By T. William Wallin and Freddy Brewster
“My son needs you more now than ever, stand for him and fight for him.” These words were spoken by Charmaine Lawson to a crowd of grieving students, faculty, administrators and community members at the UC quad on Friday March 15.
“Thank you everybody for being here,” Lawson said. “We will see how the system treats people who aren’t from here, we shouldn’t be judged by the color of our skin but by our character. My son was a man of character.”
On Wednesday March 13, a grand jury declined to indict any person in the fatal stabbing of Charmaine Lawson’s son and murdered HSU student, David Josiah Lawson. This lead to protests at the Humboldt County Courthouse and Justice For Josiah Committee to hold a gathering for Justice For Josiah on campus.
Lawson has been a presence in Humboldt County in the last 23 months since her son was murdered. She has brought attention of her son’s death to CSU Chancellor, Timothy White, CSU Chairman, Adam Day, as well as California’s attorney General Xavier Barrera.
“Your life is not supposed to be taken like my son’s,” Lawson said. “I am not going anywhere, I’m a fighter and will be fighting until the end. I need you help and your support. We have to let people know about Josiah.”
Justice For Josiah Committee member Nathaniel McGuigan said his thoughts on the grand jury’s decision was unforgivable. He said this stops the progression of the efforts of Justice For Josiah and “shows how the system supports white supremacy and the capitalist state”. Although McGuigan is disappointed with the decision he is optimistic on moving forward.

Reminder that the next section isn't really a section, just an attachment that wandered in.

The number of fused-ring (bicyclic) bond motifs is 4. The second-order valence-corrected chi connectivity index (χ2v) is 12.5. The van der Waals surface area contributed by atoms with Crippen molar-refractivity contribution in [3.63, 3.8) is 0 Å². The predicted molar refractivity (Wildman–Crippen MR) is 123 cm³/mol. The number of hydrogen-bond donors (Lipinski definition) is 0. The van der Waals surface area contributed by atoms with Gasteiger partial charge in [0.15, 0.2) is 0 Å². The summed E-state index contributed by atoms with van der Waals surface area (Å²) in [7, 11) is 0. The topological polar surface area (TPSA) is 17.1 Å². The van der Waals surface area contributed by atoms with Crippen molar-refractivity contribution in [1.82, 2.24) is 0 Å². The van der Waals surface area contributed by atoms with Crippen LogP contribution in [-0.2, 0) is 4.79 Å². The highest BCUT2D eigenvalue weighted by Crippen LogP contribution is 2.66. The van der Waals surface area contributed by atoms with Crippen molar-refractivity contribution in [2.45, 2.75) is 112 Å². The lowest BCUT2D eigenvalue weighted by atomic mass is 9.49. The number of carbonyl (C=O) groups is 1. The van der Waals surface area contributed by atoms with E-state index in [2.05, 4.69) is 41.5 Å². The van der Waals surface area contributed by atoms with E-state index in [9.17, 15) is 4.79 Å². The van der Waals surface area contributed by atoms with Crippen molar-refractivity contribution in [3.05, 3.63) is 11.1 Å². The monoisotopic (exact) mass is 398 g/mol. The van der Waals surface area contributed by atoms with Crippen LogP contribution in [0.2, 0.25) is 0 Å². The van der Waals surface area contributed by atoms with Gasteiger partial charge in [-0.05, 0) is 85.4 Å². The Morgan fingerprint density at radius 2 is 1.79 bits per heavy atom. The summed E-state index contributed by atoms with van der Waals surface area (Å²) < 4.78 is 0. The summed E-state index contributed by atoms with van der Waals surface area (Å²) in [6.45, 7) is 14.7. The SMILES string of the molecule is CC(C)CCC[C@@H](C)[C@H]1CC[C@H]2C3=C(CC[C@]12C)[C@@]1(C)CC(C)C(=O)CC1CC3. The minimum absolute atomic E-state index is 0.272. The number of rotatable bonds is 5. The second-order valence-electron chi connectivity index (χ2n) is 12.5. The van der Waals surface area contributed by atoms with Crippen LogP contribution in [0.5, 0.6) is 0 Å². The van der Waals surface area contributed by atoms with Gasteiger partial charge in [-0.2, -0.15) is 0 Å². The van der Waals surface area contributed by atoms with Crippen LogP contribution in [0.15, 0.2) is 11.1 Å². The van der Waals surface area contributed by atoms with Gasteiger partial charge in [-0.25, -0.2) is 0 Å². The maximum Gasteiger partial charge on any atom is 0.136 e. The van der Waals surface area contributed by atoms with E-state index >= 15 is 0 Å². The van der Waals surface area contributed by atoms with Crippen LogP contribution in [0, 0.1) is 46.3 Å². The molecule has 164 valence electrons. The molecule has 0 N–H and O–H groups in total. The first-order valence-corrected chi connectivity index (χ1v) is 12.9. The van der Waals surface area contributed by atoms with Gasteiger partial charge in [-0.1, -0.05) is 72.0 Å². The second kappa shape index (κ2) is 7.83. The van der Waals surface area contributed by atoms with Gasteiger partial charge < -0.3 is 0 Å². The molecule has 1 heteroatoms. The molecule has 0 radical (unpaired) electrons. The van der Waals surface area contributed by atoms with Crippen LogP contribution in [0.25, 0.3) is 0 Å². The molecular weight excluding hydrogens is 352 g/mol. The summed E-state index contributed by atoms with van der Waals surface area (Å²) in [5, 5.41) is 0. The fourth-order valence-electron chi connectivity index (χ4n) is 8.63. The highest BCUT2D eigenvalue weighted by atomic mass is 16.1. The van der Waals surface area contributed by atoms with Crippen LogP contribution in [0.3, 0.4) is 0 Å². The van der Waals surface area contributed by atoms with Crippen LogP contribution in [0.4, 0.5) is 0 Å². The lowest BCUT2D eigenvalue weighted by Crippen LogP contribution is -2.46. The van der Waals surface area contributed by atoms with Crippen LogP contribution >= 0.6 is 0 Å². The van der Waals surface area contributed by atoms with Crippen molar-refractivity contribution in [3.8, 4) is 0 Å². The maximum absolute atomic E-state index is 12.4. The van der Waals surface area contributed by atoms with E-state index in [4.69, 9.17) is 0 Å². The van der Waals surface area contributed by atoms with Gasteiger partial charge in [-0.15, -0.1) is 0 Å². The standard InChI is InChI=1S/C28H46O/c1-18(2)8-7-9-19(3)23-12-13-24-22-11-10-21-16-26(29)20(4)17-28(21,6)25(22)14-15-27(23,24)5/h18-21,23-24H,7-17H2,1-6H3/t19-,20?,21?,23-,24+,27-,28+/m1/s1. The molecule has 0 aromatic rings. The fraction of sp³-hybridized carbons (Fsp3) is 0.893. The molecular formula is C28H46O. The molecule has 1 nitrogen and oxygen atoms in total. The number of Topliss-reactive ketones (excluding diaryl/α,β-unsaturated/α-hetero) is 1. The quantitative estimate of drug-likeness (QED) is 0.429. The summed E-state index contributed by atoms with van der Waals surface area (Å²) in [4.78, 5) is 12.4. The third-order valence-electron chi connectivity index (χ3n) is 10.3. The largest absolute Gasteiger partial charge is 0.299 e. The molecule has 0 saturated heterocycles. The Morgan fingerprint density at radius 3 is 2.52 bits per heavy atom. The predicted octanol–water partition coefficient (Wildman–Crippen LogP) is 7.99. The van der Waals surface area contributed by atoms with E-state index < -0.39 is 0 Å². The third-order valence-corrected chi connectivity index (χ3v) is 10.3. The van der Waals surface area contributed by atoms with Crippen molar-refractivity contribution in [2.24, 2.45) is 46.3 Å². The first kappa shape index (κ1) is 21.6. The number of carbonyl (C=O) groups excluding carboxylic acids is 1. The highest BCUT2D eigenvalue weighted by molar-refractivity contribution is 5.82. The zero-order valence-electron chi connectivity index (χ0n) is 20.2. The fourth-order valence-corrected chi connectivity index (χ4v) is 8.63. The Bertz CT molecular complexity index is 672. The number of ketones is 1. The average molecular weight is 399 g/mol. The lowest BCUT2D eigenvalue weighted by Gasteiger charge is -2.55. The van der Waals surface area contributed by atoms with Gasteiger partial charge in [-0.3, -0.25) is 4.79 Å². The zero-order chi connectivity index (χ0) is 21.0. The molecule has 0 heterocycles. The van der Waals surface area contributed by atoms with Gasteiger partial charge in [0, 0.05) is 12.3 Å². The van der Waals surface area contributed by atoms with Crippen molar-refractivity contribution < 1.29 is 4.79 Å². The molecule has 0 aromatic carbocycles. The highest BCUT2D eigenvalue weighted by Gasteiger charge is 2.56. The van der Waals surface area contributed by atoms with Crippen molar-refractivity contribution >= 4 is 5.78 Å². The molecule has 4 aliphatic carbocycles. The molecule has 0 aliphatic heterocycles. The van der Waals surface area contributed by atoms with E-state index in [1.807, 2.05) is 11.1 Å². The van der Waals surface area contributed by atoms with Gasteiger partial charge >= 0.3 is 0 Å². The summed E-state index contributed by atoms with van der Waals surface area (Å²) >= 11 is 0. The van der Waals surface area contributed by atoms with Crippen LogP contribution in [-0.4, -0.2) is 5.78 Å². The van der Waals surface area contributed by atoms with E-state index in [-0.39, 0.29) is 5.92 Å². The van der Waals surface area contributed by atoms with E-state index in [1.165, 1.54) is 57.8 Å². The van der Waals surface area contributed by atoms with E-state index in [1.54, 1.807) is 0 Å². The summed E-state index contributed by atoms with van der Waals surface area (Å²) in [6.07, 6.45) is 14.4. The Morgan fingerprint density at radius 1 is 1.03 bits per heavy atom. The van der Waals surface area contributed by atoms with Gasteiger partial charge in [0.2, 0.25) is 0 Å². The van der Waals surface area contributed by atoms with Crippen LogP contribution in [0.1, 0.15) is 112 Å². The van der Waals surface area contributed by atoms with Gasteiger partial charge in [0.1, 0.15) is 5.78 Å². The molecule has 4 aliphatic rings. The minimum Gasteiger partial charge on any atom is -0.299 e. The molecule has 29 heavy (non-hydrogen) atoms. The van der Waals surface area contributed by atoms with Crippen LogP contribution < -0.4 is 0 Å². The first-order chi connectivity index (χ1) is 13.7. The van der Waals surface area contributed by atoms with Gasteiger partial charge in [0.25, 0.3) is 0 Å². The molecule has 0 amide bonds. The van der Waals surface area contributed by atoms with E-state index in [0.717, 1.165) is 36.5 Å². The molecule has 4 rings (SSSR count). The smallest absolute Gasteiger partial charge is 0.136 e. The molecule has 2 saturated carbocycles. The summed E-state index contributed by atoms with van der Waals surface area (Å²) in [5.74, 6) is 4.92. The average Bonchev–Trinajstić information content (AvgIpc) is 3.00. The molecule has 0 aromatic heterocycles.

“As long as we hold them accountable there is hope,” McGuigan said. “Without pressure nothing can be done.”
A.S. President Jazmin Sandoval shares McGuigan’s disappointment. She said that the University has not been involved with the students since Josiah’s murder and students have been having to help other students.
“Charmaine just wants our support and she’s got it,” Sandoval said. “I’m hoping we are going to do our best. I don’t have faith in the criminal justice system but I have faith in the people.”
Sandoval said HSU administrators wanted to have a moment of silence for Josiah but students rejected their plan because of their absence in the past 23 months. The Gathering For Justice For Josiah was put together by Lawson and the J4J Committee.
“We did this gathering so students could be there for Charmaine,” Sandoval said. “We aren’t going to stop until we get justice for Josiah.”
HSU President Lisa Rossbacher was among the crowd listening to Lawson and said “there is no such thing as enough for times like this.” Rossbacher said she was sad for Charmaine and her family and the friends of Josiah.
“The city and university are working together to make sure that this place is safe for all of our students,” Rossbacher said. “When we talk about justice for Josiah I think we need to make sure we change society into something that is fair and equitable for all.”
Arcata Police Chief Brian Ahearn agrees and said UPD and APD have been working together and have a healthy collaboration in place. Ahearn said he attended the Gathering For Justice For Josiah to stand in solidarity with Lawson, Josiah and the HSU community. Ahearn said he is confident they will solve this case and bring justice for Josiah.
“We are going to get this done,” Ahearn said. “We are going to identify without any doubt who killed Josiah.”